Pope Recognizes New Coptic Catholic Patriarch
18 Jan 2013 By Cindy Wooden
VATICAN CITY (CNS) — Pope Benedict XVI formally welcomed the election of the new head of the Coptic Catholic Church, 57-year-old Patriarch Ibrahim Isaac Sidrak of Alexandria.
Members of the Coptic Catholic Synod of Bishops elected the former bishop of Minya, Egypt, during a meeting in Cairo on 15 January.
As is customary for the patriarchs of the Eastern churches in union with Rome, newly elected Patriarch Sidrak formally requested communion with the pope. The Vatican announced on 18 January that the pope had extended “ecclesial communion” to him.
Choosing a successor to 77-year-old Cardinal Antonios Naguib was the primary agenda item at the January synod. The cardinal suffered a stroke on 31 December 2011, and has had a slow recovery, including continuing paralysis and difficulty speaking. Pope Benedict accepted his resignation for health reasons.
Cardinal Naguib was succeeded by the same bishop who earlier succeeded him as bishop of Minya, a city in central Egypt known for its strong Christian communities. About 50 percent of the residents belong to the Orthodox or Catholic churches, while in Egypt as a whole about 90 percent of the population is Muslim.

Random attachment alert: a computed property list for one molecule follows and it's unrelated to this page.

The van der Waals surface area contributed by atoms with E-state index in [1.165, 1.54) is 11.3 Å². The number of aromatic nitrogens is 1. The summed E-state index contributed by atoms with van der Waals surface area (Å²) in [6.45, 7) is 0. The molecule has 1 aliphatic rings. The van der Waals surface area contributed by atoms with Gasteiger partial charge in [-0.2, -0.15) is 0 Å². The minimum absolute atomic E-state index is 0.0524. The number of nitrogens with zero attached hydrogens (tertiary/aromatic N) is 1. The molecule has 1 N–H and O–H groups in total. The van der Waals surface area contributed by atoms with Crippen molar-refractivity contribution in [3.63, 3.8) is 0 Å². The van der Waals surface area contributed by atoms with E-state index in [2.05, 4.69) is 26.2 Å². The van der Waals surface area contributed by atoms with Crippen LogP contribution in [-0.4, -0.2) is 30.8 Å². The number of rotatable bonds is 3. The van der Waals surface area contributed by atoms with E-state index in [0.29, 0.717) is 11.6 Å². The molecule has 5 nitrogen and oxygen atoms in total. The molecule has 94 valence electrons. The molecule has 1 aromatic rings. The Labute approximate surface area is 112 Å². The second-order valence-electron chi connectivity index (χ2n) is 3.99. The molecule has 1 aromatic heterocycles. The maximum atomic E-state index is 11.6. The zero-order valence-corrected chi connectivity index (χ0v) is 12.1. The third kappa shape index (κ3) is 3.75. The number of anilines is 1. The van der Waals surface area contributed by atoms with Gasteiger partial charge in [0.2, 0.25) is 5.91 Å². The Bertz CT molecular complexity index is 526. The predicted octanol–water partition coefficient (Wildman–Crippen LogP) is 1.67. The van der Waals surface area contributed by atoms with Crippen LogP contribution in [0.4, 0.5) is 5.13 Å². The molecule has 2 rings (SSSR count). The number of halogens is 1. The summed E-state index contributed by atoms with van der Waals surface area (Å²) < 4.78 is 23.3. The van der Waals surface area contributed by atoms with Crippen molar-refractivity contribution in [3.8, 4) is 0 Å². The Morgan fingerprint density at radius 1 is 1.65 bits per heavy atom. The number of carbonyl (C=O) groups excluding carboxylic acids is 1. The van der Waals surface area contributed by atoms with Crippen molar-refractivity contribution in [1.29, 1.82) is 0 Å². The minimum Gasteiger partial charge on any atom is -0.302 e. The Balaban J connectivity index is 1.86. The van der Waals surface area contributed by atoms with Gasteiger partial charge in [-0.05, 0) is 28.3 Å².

Patriarch Sidrak was born on 19 August 1955 in Beni Shoqair, and prepared for the priesthood at the Coptic Catholic seminary in Maadi. Ordained to the priesthood in 1980, he served at a parish in Cairo before being sent to Rome.
He earned a doctorate in dogmatic theology from the Pontifical Gregorian University and returned to Egypt to teach at the Maadi seminary. He served as rector of the seminary from 1990 to 2001, as well as serving as director of the Sakakini catechetical institute and as general secretary of catechetical education for the Coptic Catholic Church.
After just 10 months as pastor of the Coptic cathedral in Cairo, he was elected bishop of Minya in 2002.